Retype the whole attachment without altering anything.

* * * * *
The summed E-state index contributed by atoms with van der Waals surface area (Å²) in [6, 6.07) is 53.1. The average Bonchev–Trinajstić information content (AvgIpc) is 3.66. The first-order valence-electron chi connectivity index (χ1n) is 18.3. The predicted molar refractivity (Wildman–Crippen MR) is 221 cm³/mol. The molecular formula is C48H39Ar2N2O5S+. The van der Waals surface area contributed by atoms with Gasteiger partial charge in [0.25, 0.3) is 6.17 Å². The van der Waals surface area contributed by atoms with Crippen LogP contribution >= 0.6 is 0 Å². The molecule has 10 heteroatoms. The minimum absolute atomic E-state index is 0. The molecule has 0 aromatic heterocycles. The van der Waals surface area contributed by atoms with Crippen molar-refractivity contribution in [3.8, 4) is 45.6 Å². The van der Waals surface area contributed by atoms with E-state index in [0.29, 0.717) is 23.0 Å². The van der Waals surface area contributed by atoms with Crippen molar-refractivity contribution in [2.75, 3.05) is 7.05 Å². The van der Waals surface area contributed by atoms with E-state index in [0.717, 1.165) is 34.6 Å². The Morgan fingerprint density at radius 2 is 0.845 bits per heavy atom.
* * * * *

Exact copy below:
The summed E-state index contributed by atoms with van der Waals surface area (Å²) in [6, 6.07) is 53.1. The average Bonchev–Trinajstić information content (AvgIpc) is 3.66. The first-order valence-electron chi connectivity index (χ1n) is 18.3. The predicted molar refractivity (Wildman–Crippen MR) is 221 cm³/mol. The molecular formula is C48H39Ar2N2O5S+. The van der Waals surface area contributed by atoms with Gasteiger partial charge in [0.25, 0.3) is 6.17 Å². The van der Waals surface area contributed by atoms with Crippen LogP contribution >= 0.6 is 0 Å². The molecule has 10 heteroatoms. The minimum absolute atomic E-state index is 0. The molecule has 0 aromatic heterocycles. The van der Waals surface area contributed by atoms with Crippen molar-refractivity contribution in [3.8, 4) is 45.6 Å². The van der Waals surface area contributed by atoms with E-state index in [0.29, 0.717) is 23.0 Å². The van der Waals surface area contributed by atoms with Crippen molar-refractivity contribution in [2.75, 3.05) is 7.05 Å². The van der Waals surface area contributed by atoms with E-state index in [0.717, 1.165) is 34.6 Å². The Morgan fingerprint density at radius 2 is 0.845 bits per heavy atom.